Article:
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The Govt promised a pro-business mini-Budget — and didn’t disappoint

Date: September 23, 2022

Budget’s rarely live up to the hype but having dropped enough hints that his ‘mini-Budget’ would be pro-business — that’s exactly what we got from Kwasi Kwarteng.

The Chancellor’s first official outing since being appointed in Liz Truss’s cabinet saw the tax landscape for UK businesses upended as the Government threw the kitchen sink at promoting economic growth.

What we saw was a complete u-turn on the higher tax policies of the Johnson government and there’s a lot for businesses to get their heads around. Here’s a rundown of what you need to know.

1. Corporation Tax rise scrapped

News that the planned increase in Corporation Tax for companies with higher profits has been scrapped will have brought relief to many businesses. Liz Truss’s government hopes a lower tax burden will ignite economic growth, so the rate will remain at 19% for all companies.

A small downside of this will be for those companies claiming Patent Box relief — as the credit they receive will remain as it was rather than see a large increase in savings.

2. Reductions in the Annual Investment Allowance (AIA) abandoned

The current AIA, which is set at £1million, was due to expire on 31 March 2023 and return to £200,000. This decision has been reversed, and means businesses can continue to deduct 100% of the costs of qualifying plant and machinery up to £1million in the first year.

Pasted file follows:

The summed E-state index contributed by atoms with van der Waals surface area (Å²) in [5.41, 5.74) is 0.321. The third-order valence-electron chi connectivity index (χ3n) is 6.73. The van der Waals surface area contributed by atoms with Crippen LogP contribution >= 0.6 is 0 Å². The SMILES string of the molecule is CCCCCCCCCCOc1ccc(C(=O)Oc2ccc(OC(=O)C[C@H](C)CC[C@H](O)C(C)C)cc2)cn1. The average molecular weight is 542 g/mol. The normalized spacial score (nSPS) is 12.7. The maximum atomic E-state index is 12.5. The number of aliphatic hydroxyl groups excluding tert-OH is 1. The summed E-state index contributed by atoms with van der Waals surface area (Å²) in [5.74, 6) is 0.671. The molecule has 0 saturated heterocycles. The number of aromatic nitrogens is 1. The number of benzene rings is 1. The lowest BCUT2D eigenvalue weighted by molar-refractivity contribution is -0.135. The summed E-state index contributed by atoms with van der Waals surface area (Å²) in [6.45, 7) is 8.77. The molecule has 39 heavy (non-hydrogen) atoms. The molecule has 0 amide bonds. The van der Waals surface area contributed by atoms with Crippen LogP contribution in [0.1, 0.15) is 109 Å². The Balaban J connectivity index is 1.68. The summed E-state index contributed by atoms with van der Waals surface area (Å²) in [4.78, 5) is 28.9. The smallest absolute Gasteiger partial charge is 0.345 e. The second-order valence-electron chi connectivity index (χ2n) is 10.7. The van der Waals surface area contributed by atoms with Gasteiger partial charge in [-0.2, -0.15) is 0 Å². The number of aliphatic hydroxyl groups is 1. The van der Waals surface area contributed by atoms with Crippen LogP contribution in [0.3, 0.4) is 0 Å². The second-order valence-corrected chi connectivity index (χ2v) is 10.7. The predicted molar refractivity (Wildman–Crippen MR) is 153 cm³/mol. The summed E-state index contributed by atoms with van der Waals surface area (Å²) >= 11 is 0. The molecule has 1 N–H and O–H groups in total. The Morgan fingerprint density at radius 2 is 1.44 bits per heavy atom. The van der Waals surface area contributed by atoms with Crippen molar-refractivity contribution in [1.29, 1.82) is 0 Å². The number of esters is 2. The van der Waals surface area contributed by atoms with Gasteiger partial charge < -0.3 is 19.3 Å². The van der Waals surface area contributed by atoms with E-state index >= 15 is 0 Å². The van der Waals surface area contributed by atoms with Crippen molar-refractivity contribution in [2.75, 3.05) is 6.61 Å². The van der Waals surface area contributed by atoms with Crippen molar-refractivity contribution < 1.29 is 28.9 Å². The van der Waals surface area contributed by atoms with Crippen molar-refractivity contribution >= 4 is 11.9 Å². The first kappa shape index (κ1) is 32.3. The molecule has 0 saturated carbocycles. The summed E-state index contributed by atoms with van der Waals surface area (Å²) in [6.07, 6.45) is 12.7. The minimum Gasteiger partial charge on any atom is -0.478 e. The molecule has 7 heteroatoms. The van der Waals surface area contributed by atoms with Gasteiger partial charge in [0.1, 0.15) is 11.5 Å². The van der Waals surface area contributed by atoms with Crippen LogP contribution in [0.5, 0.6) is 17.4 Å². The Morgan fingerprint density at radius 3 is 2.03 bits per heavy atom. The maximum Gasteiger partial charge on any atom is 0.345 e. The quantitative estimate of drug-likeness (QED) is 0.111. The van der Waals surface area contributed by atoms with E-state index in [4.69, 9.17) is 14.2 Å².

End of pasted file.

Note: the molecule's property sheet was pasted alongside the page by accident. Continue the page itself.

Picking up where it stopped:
This should make tax simpler for any business investing between £200,000 and £1million in plant and machinery, and will boost business investment.

3. More generous Capital Allowances in newly created Investment Zones

Capital Allowances have also become more generous for those firms situated in up to 40 planned Investment Zones. They will be allowed to claim relief of 100% on plant and machinery in the first year, regardless of the AIA cap.

Inside these zones, no Stamp Duty Land Tax will be paid on land purchases (100% relief), no National Insurance Contributions will apply to new employees earnings up to £50,270 per year and there will be an improved 20% Structures and Buildings Allowance relief.

4. Businesses will also benefit from 100% business rates relief on newly occupied and expanded premises.

The Government is in discussion with 38 local authorities to introduce these zones across the country with the aim of driving growth, unlocking investment and creating jobs. They’ll be designated for accelerated development, both for housing and commercial sites, with a simpler planning process.

5. Research & Development (R&D) tax relief reforms continue

The review of R&D tax reliefs is continuing under the new Chancellor, and further reforms will be announced in future Budgets.

Mr Kwarteng’s predecessor, Rishi Sunak, previously announced a number of reforms, including bringing pure mathematics research within scope of the reliefs, as well as data and cloud computing costs. The reliefs have also been refocused on the UK, with overseas expenditure no longer qualifying for R&D tax relief in some cases.

6. National Insurance Contributions

The 1.25% rise in National Insurance Contributions, which came into effect in April, is abolished from 6 November. In addition, the Health & Social Care Levy that was to be introduced in April to replace this rise has also been scrapped.

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